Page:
Friday, July 09, 2010
“Nostalgia” - or Community and Place?
Havana: Nostalgia Is a Dangerous Business is the title of an interesting book review at Design Observer. In the review, it seems to me, the architect Belmont Freeman uses the word "nostalgia" as many Modernist architects use it, as a pejorative description intended to suggest a soft-minded yearning to live in the past. As I say below, that is not why I am a traditional architect and urbanist. (please note, the comment continues after the jump)
What we are talking about is an architecture of place versus an architecture of time. Modernism argued that the world had changed and architecture must change with it. It argued for the expression of technology and it argued for a progressive social movement. I'm sympathetic to a lot of its arguments, particularly the social ones.
That was 100 years ago (Frank Lloyd Wright would be 143 years old if he were miraculously still alive). We must recognize that just as they argued then, times have changed. We can see the virtues and the problems of Modernism, and we can see we are no longer living in the world that Wright, Mies, Gropius and Corb wanted to reform. Modernism won a long time ago.
As Corb and Wright dreamt, Modernism brought us the super-highway, the dispersal of the city and, very often, the destruction of the street as public realm. In retrospect, the tragedy of the commons includes the denigration of the public realm and the common good.
Nouvel on the left, Gehry on the right, in New York City
In retrospect, the super-materialism of Modernism ignored many human needs and desires. Modernism was a progressive social movement that produced some of the worst social housing in the world. Some examples like Pruitt-Igoe, which won an AIA national award, were so bad they were blown up. When Le Corbusier, a great artist and a genius, saw what the residents of his housing had done to his designs he said, "'You know, it is always life that is right and the architect who is wrong.'' That can be applied to a great many Modernist experiments, particularly the experiments on housing the poor, who had no alternative to taking what the architects and housing authorities gave them.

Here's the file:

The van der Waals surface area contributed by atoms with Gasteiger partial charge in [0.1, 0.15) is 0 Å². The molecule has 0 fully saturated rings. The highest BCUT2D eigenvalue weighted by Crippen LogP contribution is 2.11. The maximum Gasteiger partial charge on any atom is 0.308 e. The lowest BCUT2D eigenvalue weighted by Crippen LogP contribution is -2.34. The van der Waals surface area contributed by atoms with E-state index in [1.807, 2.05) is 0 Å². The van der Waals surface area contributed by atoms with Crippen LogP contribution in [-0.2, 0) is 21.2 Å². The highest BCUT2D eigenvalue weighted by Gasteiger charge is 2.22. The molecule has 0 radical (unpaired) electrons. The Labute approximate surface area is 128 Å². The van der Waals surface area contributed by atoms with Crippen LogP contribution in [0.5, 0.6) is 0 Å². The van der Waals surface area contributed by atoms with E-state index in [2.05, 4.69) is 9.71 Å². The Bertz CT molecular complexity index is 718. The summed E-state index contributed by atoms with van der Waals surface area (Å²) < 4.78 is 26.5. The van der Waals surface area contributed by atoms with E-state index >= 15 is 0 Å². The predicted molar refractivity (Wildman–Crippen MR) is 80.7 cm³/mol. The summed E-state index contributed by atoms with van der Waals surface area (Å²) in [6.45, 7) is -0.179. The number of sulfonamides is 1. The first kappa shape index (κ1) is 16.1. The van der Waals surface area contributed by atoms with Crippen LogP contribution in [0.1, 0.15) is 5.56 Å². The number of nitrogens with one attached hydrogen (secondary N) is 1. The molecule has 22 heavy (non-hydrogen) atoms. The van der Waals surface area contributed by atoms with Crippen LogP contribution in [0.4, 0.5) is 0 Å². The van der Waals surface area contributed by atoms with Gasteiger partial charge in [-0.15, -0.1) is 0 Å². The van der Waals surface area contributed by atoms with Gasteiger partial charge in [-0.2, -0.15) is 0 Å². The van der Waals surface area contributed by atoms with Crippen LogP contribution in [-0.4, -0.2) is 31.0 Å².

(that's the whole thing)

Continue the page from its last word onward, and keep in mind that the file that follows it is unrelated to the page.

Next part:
Today it is the New Urbanists who carry the social banner, not Koolhaas, Hadid and Libeskind. In the 21st century, there is nothing "progressive" about designing in a technological style. But there is often something anti-urban and even anti-social about continuing the "experiments" of Modernism. I put "experiments" in quotes because one has to ask how long one experiment repeated over and over can be considered "experimental." Yes, there is something experimental about the style of Hadid's computer-dependent designs, but the underlying emphasis on novelty, architectural egotism and technological determinism is old, and Hadid's architecture is no less anti-urban than Corb's was. And is there anything "new" about Norman Foster's or Richard Rogers's buildings?
Belmont Freeman (who was one year ahead of me in school, when there was a great deal of experimentation with the freedom of Post-Modernism) implies that traditional architecture is a "nostalgic" power play for the bad old days of corrupt Cuban governance. That position is in sync with the Modernist ideology that tradition is only of the past and that it must be swept away. In fact, traditional and Classical architecture have fundamentally different tectonic qualities, and they produce fundamentally different places.
In the practice of traditional and Classical design, the making of place - the city, the neighborhood and the town - is the first duty of any building design. In the ideology of Modernism and the currently fashionable Autonomous Architecture, the creativity and personal vision of the architect comes to the forefront, which is precisely why we live in an age of Starchitects. The object (the building) becomes more important than the city: in Autonomous Architecture, students are explicitly taught that the buildings around theirs will be torn down over time and what is important is that the ideas of their building be internally consistent. After 100 years of Modernism, the expression of the ego and the individual over the good of the community has become unmistakably explicit.